But, at the end of the day, P&O has designed for sure its own medium and long term strategies. When Cunard brings symphonic orchestra themed cruises, Silversea catches big stage names and Regent associate themselves with Smithsonian, P&O goes with “Big Brother”, “Ant and Dec” and “the enomatic wine system” (i.e. wine dispensed on tap).


The enomatic wine system

The cruise market is huge, with space for all tastes and interests, including it seems reality TV show lovers.  How this relates to sophisticated five-star floating hotels is however debatable.



•December 20, 2016 • Leave a Comment

A review of a flight London Heathrow – Dubai vía Bahrain on Gulf Air- Gold Falcon Class

Flying to London from Dubai with a stopover in Bahrain is not a journey a holiday traveller is likely to make in place of a direct flight.

But Gulf Air provided two solid reasons to fly via Bahrain: a highly competitive business class fare, less than half the price of its main rivals; and personal service on smaller planes that harks back to the carrier’s golden age in the 1970s and ‘80s.  Of course, the direct flight alternatives are Emirates and BA; the UAE carrier, despite of being tempting with its A380 had quite a high price for the dates and times convenient for me, and British Airways surprised me recently with major disappointments, both on short and long haul service. Therefore the choice this time was Gulf Air without having too many expectations apart of a decent and good value for money business class trip.

I was pleasantly surprised by Gulf Air. I had low expectations going in, just looking at Gulf Air’s trajectory. Back in the day they were a leader in the Middle East, though over the years their financial situations and route network seems to have gotten progressively worse. Gulf Air was the main regional carrier in the 1970s and ‘80s with Bahrain, Abu Dhabi, Qatar and Oman as equal shareholders. Qatar was the first to leave in 2002 to concentrate on Qatar Airways, followed by Abu Dhabi to launch Etihad in 2003 and Oman in 2007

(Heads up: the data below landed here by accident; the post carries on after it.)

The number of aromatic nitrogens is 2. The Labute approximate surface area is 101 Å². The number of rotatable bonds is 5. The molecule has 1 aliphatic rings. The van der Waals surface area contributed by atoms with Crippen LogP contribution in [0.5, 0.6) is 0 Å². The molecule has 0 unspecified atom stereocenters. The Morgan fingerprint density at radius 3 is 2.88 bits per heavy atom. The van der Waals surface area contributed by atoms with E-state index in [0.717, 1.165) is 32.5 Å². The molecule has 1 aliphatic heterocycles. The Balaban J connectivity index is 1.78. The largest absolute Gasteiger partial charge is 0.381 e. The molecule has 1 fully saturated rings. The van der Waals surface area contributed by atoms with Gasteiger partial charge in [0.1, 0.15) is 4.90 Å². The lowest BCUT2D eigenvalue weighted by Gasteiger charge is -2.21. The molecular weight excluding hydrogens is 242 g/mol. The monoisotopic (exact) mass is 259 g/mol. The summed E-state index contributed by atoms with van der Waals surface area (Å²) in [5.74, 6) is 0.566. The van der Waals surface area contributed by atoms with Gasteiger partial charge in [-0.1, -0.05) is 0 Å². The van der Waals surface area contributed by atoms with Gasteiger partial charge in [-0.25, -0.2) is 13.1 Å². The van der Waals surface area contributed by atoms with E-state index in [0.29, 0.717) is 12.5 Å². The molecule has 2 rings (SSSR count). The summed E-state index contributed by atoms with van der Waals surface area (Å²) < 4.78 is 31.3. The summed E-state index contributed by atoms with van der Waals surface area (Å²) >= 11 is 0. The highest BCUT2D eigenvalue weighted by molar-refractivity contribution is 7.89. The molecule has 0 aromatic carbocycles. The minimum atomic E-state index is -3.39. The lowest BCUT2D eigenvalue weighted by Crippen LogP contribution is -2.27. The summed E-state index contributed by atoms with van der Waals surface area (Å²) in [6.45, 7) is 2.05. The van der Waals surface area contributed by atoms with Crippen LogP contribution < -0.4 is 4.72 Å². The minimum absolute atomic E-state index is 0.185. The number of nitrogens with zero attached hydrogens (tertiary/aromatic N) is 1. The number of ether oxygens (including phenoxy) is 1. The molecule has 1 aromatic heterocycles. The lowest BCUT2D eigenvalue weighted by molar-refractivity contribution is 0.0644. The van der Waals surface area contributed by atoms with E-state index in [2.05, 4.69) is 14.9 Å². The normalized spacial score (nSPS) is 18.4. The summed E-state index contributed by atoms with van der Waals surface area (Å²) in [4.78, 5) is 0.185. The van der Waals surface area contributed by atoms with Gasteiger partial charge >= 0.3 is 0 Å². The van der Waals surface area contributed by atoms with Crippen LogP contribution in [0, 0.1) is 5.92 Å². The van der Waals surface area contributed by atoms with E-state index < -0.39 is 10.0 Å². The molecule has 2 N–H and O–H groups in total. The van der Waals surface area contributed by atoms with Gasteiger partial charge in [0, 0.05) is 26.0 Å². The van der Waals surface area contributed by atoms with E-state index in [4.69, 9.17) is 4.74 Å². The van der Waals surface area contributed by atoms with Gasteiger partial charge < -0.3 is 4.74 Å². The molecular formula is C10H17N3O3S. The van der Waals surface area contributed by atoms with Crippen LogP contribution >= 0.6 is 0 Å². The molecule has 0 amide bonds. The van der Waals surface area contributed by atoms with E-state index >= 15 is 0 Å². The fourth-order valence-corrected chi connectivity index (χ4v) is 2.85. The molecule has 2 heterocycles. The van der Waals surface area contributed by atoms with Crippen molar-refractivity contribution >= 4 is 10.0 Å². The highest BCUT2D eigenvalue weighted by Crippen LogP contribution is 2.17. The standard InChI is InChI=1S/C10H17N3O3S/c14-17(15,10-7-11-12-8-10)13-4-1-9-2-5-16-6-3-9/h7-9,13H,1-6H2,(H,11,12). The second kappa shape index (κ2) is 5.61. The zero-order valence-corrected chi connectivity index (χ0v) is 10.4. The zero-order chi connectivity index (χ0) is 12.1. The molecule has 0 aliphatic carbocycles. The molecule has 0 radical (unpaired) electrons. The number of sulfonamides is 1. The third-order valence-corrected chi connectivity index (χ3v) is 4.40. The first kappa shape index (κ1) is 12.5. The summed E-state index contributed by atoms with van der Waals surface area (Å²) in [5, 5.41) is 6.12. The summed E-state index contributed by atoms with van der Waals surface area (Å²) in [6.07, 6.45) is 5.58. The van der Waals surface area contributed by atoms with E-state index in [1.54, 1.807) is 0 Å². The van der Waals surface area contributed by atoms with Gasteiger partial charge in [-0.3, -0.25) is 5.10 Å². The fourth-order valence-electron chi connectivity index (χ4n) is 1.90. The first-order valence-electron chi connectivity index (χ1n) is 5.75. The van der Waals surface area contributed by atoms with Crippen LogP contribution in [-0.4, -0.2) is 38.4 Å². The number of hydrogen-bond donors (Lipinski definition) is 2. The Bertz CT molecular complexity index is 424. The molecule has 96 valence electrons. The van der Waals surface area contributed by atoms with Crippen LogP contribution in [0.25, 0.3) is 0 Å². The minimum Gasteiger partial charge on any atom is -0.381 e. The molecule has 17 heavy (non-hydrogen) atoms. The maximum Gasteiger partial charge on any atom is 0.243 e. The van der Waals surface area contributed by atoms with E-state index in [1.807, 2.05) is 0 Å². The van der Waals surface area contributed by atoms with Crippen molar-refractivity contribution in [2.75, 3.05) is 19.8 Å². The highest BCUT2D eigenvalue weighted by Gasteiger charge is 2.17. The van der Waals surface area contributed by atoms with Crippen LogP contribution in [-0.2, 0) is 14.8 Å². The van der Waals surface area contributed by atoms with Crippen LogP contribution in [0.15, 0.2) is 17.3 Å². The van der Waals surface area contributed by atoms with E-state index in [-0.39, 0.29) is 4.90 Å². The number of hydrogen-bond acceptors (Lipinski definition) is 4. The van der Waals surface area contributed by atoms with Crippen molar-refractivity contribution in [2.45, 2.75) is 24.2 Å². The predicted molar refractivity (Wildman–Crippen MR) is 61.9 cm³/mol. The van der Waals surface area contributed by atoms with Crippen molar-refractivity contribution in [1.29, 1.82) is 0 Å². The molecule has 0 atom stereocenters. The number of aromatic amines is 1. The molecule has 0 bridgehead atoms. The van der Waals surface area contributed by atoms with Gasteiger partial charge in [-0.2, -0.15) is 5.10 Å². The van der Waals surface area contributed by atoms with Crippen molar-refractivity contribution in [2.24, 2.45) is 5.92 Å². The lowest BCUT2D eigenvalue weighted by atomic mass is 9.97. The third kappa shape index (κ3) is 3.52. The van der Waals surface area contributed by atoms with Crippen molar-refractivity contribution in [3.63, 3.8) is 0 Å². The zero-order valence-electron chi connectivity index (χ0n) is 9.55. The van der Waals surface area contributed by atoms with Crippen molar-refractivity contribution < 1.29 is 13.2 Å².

Ticket reservation and pre-flight support

I booked the tickets via and the travel agent sent me quite quick the reservation number so i could access the Gulf Air website ( Not a very sophisticated website like the competition, with a basic design but, at least with an easy access and all information needed. Because my reservation was from an external website I couldn’t choose the seats for my flights. Therefore, I manage to contact via social media the Gulf Air and SURPRISE: they replied immediately (British Airways needed 1 week and EasyJet 1 week). I was contacted by phone by an agent and booked the seats immediately. Great job. Later, when I check the aircraft configuration on I realised that my allocated seats were close to the toilets. I sent an email to Gulf Air, with no expectation of a solution, requesting a change in seating. The second BIG surprise: got a replay in less than 24 hours with the new seats and the agent told me that he “took the liberty” to give me the best seats in the house. WOW!


In Heathrow T4 check-in was always quicker than in T5. And Gulf Air, even if doesn’t’ have 3 hostesses running around with no purpose or a red carpet, was very efficient, the check-in was quick and without too much fuss. After that, using the Fast Track,  the security check was quite fast and efficient and I had enough time to enjoy Christmas in T4 3 weeks earlier…but that’s Heathrow.


Gold Falcon Lounge – LHR T4

The Gold Falcon Lounge in T4 was a very pleasant surprise, being one of the best that I’ve visited in a while. And I am sure that you remember my posts about British Airways Lounge in T5 and the feeling of being lost in the train station during rush hours.